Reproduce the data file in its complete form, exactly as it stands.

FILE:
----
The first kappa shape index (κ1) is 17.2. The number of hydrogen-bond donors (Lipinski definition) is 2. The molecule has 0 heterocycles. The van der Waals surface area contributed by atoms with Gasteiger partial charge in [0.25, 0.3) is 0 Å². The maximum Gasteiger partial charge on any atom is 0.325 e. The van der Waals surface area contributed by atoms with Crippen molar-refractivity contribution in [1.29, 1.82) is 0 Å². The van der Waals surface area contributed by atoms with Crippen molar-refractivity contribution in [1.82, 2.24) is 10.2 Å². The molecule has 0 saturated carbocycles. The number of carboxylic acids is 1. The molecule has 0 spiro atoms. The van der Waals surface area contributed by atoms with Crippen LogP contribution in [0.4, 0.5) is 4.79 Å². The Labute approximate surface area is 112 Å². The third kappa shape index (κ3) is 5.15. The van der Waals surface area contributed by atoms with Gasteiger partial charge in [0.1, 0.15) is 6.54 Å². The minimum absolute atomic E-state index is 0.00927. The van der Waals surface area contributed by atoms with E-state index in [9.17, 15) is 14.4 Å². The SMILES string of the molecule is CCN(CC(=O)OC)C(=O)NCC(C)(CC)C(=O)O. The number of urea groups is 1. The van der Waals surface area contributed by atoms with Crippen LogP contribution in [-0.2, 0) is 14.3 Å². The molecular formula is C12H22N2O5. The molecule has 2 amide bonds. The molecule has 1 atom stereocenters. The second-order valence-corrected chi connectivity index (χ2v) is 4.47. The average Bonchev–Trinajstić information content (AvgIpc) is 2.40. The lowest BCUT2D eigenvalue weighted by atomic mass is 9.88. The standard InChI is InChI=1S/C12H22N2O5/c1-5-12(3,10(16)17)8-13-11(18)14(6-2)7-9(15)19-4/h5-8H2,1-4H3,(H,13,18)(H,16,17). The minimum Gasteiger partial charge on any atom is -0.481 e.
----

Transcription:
The first kappa shape index (κ1) is 17.2. The number of hydrogen-bond donors (Lipinski definition) is 2. The molecule has 0 heterocycles. The van der Waals surface area contributed by atoms with Gasteiger partial charge in [0.25, 0.3) is 0 Å². The maximum Gasteiger partial charge on any atom is 0.325 e. The van der Waals surface area contributed by atoms with Crippen molar-refractivity contribution in [1.29, 1.82) is 0 Å². The van der Waals surface area contributed by atoms with Crippen molar-refractivity contribution in [1.82, 2.24) is 10.2 Å². The molecule has 0 saturated carbocycles. The number of carboxylic acids is 1. The molecule has 0 spiro atoms. The van der Waals surface area contributed by atoms with Crippen LogP contribution in [0.4, 0.5) is 4.79 Å². The Labute approximate surface area is 112 Å². The third kappa shape index (κ3) is 5.15. The van der Waals surface area contributed by atoms with Gasteiger partial charge in [0.1, 0.15) is 6.54 Å². The minimum absolute atomic E-state index is 0.00927. The van der Waals surface area contributed by atoms with E-state index in [9.17, 15) is 14.4 Å². The SMILES string of the molecule is CCN(CC(=O)OC)C(=O)NCC(C)(CC)C(=O)O. The number of urea groups is 1. The van der Waals surface area contributed by atoms with Crippen LogP contribution in [-0.2, 0) is 14.3 Å². The molecular formula is C12H22N2O5. The molecule has 2 amide bonds. The molecule has 1 atom stereocenters. The second-order valence-corrected chi connectivity index (χ2v) is 4.47. The average Bonchev–Trinajstić information content (AvgIpc) is 2.40. The lowest BCUT2D eigenvalue weighted by atomic mass is 9.88. The standard InChI is InChI=1S/C12H22N2O5/c1-5-12(3,10(16)17)8-13-11(18)14(6-2)7-9(15)19-4/h5-8H2,1-4H3,(H,13,18)(H,16,17). The minimum Gasteiger partial charge on any atom is -0.481 e.